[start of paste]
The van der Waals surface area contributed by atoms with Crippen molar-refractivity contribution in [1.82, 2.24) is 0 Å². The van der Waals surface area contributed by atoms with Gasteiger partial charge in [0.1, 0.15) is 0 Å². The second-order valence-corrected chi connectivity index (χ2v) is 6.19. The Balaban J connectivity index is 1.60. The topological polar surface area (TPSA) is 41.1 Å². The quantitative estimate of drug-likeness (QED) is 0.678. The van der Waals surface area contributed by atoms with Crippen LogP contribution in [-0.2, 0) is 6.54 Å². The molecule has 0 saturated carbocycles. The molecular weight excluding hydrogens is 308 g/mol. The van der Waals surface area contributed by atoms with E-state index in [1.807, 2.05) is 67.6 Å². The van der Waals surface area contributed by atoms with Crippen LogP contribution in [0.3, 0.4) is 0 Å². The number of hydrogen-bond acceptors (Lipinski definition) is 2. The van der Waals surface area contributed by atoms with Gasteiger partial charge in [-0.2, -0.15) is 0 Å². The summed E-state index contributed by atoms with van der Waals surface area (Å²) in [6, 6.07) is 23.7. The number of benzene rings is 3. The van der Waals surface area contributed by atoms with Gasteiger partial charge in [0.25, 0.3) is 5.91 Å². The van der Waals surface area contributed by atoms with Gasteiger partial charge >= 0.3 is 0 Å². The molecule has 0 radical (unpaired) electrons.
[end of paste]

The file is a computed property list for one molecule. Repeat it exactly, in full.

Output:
The van der Waals surface area contributed by atoms with Crippen molar-refractivity contribution in [1.82, 2.24) is 0 Å². The van der Waals surface area contributed by atoms with Gasteiger partial charge in [0.1, 0.15) is 0 Å². The second-order valence-corrected chi connectivity index (χ2v) is 6.19. The Balaban J connectivity index is 1.60. The topological polar surface area (TPSA) is 41.1 Å². The quantitative estimate of drug-likeness (QED) is 0.678. The van der Waals surface area contributed by atoms with Crippen LogP contribution in [-0.2, 0) is 6.54 Å². The molecule has 0 saturated carbocycles. The molecular weight excluding hydrogens is 308 g/mol. The van der Waals surface area contributed by atoms with E-state index in [1.807, 2.05) is 67.6 Å². The van der Waals surface area contributed by atoms with Crippen LogP contribution in [0.3, 0.4) is 0 Å². The number of hydrogen-bond acceptors (Lipinski definition) is 2. The van der Waals surface area contributed by atoms with Gasteiger partial charge in [-0.2, -0.15) is 0 Å². The summed E-state index contributed by atoms with van der Waals surface area (Å²) in [6, 6.07) is 23.7. The number of benzene rings is 3. The van der Waals surface area contributed by atoms with Gasteiger partial charge in [0.25, 0.3) is 5.91 Å². The van der Waals surface area contributed by atoms with Gasteiger partial charge >= 0.3 is 0 Å². The molecule has 0 radical (unpaired) electrons.